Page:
January 1, 1970 (Vol. , No. )

John P. Hammond Starna Scientific

Want good quality results? Follow these steps.

  1. Check that the spectrophotometer is in a proper state of calibration and is well maintained at all times. Modern spectrophotometers are long-suffering devices which will continue to give approximate readings long after the uncaring user deserves them.
  2. The effective slit width should be correct for the expected natural bandwidth. If accurate absorbance measurements must be made on benzenoid compounds or other compounds with sharp absorption bands (with natural half bandwidths of less than 15 nm), the spectral bandwidth of the spectrophotometer used should not be greater than 1/8th the natural half bandwidth of the compound’s absorption.
  3. Ensure that critical absorbance measurements are performed where the expected values lies between 0.8 and 1.5 A. Adjust the cuvette path length rather than the concentration; forget the manufacturer’s ‘hype’ because measurements at the extreme of any range will be subject to increased error and UV/Vis is no different in this respect. Dilution of a highly absorbing species should also be avoided if possible, as solvent interactions may change the absorption characteristics.
  4. Check that stray light is not responsible for negative deviations from the Beer-Lambert law at high absorbances, particularly if the solvent absorbs significantly. Spectrophotometers may have measurement ranges defined to relatively high absorbance values, but what and how the analyte is being measured may result in a significant negative deviation from linearity at higher absorbance values.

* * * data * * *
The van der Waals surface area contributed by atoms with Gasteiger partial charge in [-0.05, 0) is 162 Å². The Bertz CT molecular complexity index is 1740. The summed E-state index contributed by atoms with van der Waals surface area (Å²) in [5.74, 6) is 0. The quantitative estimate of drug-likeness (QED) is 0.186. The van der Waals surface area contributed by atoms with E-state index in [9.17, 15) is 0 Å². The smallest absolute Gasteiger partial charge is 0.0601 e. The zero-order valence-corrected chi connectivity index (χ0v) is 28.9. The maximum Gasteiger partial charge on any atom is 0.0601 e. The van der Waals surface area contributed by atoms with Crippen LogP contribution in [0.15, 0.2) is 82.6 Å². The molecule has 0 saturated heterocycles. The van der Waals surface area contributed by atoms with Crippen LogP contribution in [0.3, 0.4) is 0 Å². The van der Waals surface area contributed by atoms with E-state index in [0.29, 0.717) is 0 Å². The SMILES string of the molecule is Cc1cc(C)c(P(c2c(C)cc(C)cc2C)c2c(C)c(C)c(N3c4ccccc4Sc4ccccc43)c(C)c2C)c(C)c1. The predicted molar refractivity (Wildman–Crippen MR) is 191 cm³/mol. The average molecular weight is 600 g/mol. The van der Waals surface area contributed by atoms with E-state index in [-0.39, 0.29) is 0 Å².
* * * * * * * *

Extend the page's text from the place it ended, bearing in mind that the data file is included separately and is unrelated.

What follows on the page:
5. Make sure that regular verification of wavelength and absorbance accuracy are carried out and that the stray light is within specification. Wavelength defines the x-axis (abscissa) and absorbance the y-axis (ordinate) scale of any UV/Vis calibration graph, so the accuracy of these scales is vital for any quantitative work. Stray light will increase as instrument optics become dirty or degrade, and source lamp energy decreases, so it therefore provides a good overall ‘health check’ on an instrument.
  6. The environment of the instrument should be clean and free from external interference and particular attention should be paid to electrical interference, thermal variations, and sunlight. Once an instrument is placed in a location, the environment surrounding the equipment will immediately begin to interact with the sensitive components to the degradation of the performance of the system. In an optical spectrophotometer, it’s not surprising that the mirrors constitute these environmentally reactive components. Reducing and minimizing the fluctuation in these external interferences will slow this process.
  7. Observe the manufacturer’s recommendations because specification ranges are quoted to guarantee maximum permissible operating conditions. For the above reasons, do not exceed these, and where possible operate at the median of these ranges.

John P. Hammond is technical & marketing manager at Starna Scientific.

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